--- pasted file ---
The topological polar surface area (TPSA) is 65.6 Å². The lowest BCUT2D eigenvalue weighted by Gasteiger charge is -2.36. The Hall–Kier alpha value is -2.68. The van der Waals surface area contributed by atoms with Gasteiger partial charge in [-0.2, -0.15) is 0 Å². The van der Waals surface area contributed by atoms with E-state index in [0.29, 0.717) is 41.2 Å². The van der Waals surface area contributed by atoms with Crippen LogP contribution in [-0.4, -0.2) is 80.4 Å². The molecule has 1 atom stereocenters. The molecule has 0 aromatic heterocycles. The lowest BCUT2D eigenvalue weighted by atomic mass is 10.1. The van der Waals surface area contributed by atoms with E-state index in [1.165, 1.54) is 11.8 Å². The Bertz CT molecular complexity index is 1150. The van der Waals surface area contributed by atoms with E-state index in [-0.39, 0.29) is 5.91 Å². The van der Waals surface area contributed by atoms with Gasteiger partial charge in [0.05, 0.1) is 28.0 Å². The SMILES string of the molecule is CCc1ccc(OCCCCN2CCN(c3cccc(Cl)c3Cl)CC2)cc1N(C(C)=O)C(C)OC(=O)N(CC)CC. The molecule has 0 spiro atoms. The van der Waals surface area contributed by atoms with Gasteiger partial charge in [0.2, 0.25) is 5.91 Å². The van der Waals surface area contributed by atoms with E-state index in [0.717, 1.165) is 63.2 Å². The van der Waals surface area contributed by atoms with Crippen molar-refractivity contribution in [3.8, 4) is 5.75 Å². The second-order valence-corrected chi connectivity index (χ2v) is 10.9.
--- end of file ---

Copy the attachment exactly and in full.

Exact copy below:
The topological polar surface area (TPSA) is 65.6 Å². The lowest BCUT2D eigenvalue weighted by Gasteiger charge is -2.36. The Hall–Kier alpha value is -2.68. The van der Waals surface area contributed by atoms with Gasteiger partial charge in [-0.2, -0.15) is 0 Å². The van der Waals surface area contributed by atoms with E-state index in [0.29, 0.717) is 41.2 Å². The van der Waals surface area contributed by atoms with Crippen LogP contribution in [-0.4, -0.2) is 80.4 Å². The molecule has 1 atom stereocenters. The molecule has 0 aromatic heterocycles. The lowest BCUT2D eigenvalue weighted by atomic mass is 10.1. The van der Waals surface area contributed by atoms with E-state index in [1.165, 1.54) is 11.8 Å². The Bertz CT molecular complexity index is 1150. The van der Waals surface area contributed by atoms with E-state index in [-0.39, 0.29) is 5.91 Å². The van der Waals surface area contributed by atoms with Gasteiger partial charge in [0.05, 0.1) is 28.0 Å². The SMILES string of the molecule is CCc1ccc(OCCCCN2CCN(c3cccc(Cl)c3Cl)CC2)cc1N(C(C)=O)C(C)OC(=O)N(CC)CC. The molecule has 0 spiro atoms. The van der Waals surface area contributed by atoms with Gasteiger partial charge in [0.2, 0.25) is 5.91 Å². The van der Waals surface area contributed by atoms with E-state index in [0.717, 1.165) is 63.2 Å². The van der Waals surface area contributed by atoms with Crippen molar-refractivity contribution in [3.8, 4) is 5.75 Å². The second-order valence-corrected chi connectivity index (χ2v) is 10.9.